For all of us who have ever had and lost a pet, we know how big a place in our hearts they continue to occupy long after they’re gone. Last year we heard a rumor that there was a place deep within Central Park where people who lost their pets gathered to hang mementos on a tree. We could only find one article written on it, and no where could we find a hint of where in the park the tree might be. But at Untapped Cities, we do love a sleuthing challenge, so we set out to find it. It was no easy task but find it we did. This year, we heard that the ornaments started going up last week and set out to find it again this year.
The Park Avenue Armory, known for their larger-than-life art installations has put together a blend of architecture and music that is sure to delight even those who think they’ve seen it all. It began in a restaurant in Paris when the Armory’s artistic director, Alex Poots introduced the Scottish conceptual artist Douglas Gordon to the French pianist Helene Grimaud. It was in the sharing of their thoughts that this installation Tears Become….Streams Become was born that has literally flooded the Park Avenue Armory.
New York Light at Flatiron. Photo by Cameron Blaylock. Courtesy of Van Alen Institute.
It’s always fun to check in on the Madison Square Park Conservancy to see what art they’re featuring, from an installation of water towers to a life-size Lego reproduction of the Statue of Liberty. This time, the Flatiron 23rd Street Partnership Business Improvement District put together a creative competition for artists outside the park. We caught up with Yoichiro Mizuno of INABA, on the North Public Plaza today, where we got to see the winning exhibit, New York Light, a mirror-paneled light installation.
Living in a city with so many galleries, it’s impossible to see them all. But when we heard of an abstract art exhibit that included works by Norman Lewis, Sam Gilliam, Barbara Bullock, Geraldine McCullough and Charles Alston–all at the same time–we couldn’t resist and headed north to one of the oldest galleries specializing in African-American Art in the historic Sugar Hill section of Harlem.
Built from 1884 to 1886, Pier A at the southern tip of West Street in Battery Park served as New York City Department of Docks and the home to the Harbor Police. The Pier was also used by the New York City Fire Department as a fireboat station from 1960 to 1992. But since 1992, the facility was vacated and ultimately fell into disrepair. The newly renovated $40 million project has a spectacular view of the New York Harbor, the Statue of Liberty and Ellis Island. The public can stroll out to the end of the pier from either side of the building. Here’s a look inside and outside the new Pier A.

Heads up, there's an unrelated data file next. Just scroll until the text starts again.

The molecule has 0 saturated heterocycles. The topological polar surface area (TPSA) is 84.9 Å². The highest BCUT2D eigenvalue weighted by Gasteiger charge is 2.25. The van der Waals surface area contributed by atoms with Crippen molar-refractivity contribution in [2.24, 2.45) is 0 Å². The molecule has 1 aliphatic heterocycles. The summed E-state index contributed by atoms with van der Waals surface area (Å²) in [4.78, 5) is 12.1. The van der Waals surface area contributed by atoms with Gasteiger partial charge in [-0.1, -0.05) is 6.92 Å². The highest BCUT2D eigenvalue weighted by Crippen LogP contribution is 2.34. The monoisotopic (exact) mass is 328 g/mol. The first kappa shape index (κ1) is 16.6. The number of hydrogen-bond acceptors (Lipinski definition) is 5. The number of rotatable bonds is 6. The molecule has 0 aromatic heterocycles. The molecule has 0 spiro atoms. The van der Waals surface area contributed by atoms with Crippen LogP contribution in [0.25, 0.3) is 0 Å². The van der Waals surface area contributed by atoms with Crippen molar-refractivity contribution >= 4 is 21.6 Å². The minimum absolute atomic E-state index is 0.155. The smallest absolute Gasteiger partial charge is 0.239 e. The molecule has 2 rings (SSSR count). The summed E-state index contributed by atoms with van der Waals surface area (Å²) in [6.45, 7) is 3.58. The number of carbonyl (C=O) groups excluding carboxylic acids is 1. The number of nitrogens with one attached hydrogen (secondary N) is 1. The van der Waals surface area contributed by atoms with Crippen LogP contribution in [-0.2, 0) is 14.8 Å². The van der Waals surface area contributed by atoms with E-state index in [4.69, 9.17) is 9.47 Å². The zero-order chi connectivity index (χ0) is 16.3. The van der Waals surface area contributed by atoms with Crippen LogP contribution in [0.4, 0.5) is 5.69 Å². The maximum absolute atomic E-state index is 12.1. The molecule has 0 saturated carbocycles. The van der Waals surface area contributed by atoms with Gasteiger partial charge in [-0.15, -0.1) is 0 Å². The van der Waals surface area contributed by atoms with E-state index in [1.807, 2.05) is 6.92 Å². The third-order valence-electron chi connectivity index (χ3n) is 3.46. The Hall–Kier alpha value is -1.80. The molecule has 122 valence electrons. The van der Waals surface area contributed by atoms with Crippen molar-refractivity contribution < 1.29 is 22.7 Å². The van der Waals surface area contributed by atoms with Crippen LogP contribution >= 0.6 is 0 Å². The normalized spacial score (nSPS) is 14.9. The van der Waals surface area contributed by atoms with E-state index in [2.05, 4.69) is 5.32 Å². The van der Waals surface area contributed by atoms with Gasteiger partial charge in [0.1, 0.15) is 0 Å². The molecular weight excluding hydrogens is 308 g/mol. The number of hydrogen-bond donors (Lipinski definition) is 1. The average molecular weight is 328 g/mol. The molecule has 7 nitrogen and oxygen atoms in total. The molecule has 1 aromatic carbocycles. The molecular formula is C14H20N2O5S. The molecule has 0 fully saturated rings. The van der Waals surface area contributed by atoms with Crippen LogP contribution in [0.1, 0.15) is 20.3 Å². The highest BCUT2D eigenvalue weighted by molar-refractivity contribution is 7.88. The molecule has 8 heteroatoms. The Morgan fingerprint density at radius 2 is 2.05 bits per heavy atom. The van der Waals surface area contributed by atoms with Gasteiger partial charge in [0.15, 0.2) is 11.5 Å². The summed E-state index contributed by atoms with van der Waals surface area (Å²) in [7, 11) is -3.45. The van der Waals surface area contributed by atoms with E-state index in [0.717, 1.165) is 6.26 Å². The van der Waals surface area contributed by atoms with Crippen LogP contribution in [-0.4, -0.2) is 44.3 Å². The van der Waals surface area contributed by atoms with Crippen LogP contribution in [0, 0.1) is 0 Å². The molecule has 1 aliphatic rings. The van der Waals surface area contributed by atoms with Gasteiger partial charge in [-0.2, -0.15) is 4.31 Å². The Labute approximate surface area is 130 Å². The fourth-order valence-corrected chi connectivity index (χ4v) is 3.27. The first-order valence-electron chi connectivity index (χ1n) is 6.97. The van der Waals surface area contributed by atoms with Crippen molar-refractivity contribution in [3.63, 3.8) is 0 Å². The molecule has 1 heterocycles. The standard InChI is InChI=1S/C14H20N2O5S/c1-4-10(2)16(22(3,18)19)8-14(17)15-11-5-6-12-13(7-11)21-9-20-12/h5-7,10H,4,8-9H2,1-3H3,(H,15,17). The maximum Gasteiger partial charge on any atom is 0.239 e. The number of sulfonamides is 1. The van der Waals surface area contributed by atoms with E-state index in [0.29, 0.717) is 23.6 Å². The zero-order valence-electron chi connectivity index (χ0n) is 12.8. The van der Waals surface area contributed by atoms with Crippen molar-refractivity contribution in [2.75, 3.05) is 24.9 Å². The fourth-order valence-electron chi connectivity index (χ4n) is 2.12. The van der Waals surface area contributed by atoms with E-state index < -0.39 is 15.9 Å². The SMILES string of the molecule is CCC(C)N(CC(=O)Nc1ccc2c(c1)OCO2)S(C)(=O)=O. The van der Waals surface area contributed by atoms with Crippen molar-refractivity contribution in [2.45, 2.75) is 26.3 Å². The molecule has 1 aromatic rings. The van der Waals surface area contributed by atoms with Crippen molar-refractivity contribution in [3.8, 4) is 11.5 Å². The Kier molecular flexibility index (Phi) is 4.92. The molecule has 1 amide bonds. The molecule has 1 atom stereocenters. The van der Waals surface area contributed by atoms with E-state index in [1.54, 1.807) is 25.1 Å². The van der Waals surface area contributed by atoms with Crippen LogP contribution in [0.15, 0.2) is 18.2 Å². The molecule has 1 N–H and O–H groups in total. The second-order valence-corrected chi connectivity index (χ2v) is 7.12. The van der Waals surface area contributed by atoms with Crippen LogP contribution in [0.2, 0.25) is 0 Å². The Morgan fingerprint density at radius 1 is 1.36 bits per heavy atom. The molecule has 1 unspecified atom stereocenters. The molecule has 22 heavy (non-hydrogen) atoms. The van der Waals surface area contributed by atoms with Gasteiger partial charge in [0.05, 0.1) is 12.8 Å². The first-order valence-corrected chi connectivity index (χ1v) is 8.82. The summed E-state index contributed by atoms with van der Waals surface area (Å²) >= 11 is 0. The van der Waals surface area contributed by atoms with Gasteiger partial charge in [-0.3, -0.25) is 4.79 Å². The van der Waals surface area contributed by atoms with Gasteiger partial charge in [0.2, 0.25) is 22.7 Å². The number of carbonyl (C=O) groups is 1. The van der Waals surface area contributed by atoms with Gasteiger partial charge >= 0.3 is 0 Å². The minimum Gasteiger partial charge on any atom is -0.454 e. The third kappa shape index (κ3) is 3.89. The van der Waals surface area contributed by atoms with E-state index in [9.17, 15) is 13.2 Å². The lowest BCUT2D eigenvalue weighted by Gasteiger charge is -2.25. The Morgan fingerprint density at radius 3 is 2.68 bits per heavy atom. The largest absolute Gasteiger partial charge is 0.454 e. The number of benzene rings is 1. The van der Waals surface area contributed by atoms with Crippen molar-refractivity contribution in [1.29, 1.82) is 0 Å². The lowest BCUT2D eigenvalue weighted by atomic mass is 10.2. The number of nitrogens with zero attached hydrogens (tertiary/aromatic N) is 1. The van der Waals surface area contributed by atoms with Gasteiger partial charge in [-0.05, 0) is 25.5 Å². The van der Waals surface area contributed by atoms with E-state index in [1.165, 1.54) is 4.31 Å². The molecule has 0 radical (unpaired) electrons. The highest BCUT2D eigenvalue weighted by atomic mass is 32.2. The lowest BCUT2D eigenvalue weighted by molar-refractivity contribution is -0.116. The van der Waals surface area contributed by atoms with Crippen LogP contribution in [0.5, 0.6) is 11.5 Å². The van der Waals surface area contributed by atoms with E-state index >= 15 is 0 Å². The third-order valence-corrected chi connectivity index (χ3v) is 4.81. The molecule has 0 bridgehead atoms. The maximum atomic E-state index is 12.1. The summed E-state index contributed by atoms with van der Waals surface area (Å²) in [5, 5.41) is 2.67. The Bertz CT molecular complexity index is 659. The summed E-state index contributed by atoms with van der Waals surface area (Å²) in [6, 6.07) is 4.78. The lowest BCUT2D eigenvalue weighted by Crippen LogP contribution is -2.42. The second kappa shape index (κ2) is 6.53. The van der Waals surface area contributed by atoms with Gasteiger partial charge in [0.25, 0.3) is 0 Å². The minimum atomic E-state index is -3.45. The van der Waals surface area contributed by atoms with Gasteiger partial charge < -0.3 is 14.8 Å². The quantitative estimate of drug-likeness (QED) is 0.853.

Harlem’s Mother Clara Hale Bus Depot has come a long way since 1890, when it was a two-story trolley barn. Modified as a bus depot in 1939, renovated in 1990 and was named in honor of Mother Clara Hale in 1993. Even with the 1990 renovation, the facility wasn’t accommodating the needs of the MTA or the community, with buses forced to idle on Lenox Avenue for lack of room, and so many buses on 147th Street that often the cars couldn’t get by. The building was demolished in its entirety to make way for a more modern facility.
The $262 million project was a joint effort of the MTA and surrounding community, addressing not only the needs of the MTA but also the concerns of the people who live in the area. MTA Arts & Design joined in the effort, choosing artist Shinque Smith to do a large-scale mosaic piece titled “Mother Hale’s Garden” for the facade facing Lenox Avenue. There was a concentrated effort to employ locals, from the guard service to engineering and cleanup.